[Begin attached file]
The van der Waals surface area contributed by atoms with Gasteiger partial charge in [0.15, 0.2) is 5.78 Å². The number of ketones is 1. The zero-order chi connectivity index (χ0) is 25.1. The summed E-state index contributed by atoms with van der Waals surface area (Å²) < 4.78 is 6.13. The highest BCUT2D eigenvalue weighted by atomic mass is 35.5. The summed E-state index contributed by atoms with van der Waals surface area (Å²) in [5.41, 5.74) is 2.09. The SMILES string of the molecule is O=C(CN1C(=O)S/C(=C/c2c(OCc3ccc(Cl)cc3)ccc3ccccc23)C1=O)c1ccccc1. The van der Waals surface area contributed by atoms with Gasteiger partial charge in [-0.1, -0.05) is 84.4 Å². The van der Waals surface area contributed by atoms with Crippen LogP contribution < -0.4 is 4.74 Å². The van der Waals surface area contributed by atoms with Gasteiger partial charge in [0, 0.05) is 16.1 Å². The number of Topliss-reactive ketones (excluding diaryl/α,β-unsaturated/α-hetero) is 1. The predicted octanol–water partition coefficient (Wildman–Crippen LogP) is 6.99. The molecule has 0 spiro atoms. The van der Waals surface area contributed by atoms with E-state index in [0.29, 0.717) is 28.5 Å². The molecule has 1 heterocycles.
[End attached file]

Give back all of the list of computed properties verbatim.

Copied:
The van der Waals surface area contributed by atoms with Gasteiger partial charge in [0.15, 0.2) is 5.78 Å². The number of ketones is 1. The zero-order chi connectivity index (χ0) is 25.1. The summed E-state index contributed by atoms with van der Waals surface area (Å²) < 4.78 is 6.13. The highest BCUT2D eigenvalue weighted by atomic mass is 35.5. The summed E-state index contributed by atoms with van der Waals surface area (Å²) in [5.41, 5.74) is 2.09. The SMILES string of the molecule is O=C(CN1C(=O)S/C(=C/c2c(OCc3ccc(Cl)cc3)ccc3ccccc23)C1=O)c1ccccc1. The van der Waals surface area contributed by atoms with Gasteiger partial charge in [-0.1, -0.05) is 84.4 Å². The van der Waals surface area contributed by atoms with Crippen LogP contribution < -0.4 is 4.74 Å². The van der Waals surface area contributed by atoms with Gasteiger partial charge in [0, 0.05) is 16.1 Å². The number of Topliss-reactive ketones (excluding diaryl/α,β-unsaturated/α-hetero) is 1. The predicted octanol–water partition coefficient (Wildman–Crippen LogP) is 6.99. The molecule has 0 spiro atoms. The van der Waals surface area contributed by atoms with E-state index in [0.29, 0.717) is 28.5 Å². The molecule has 1 heterocycles.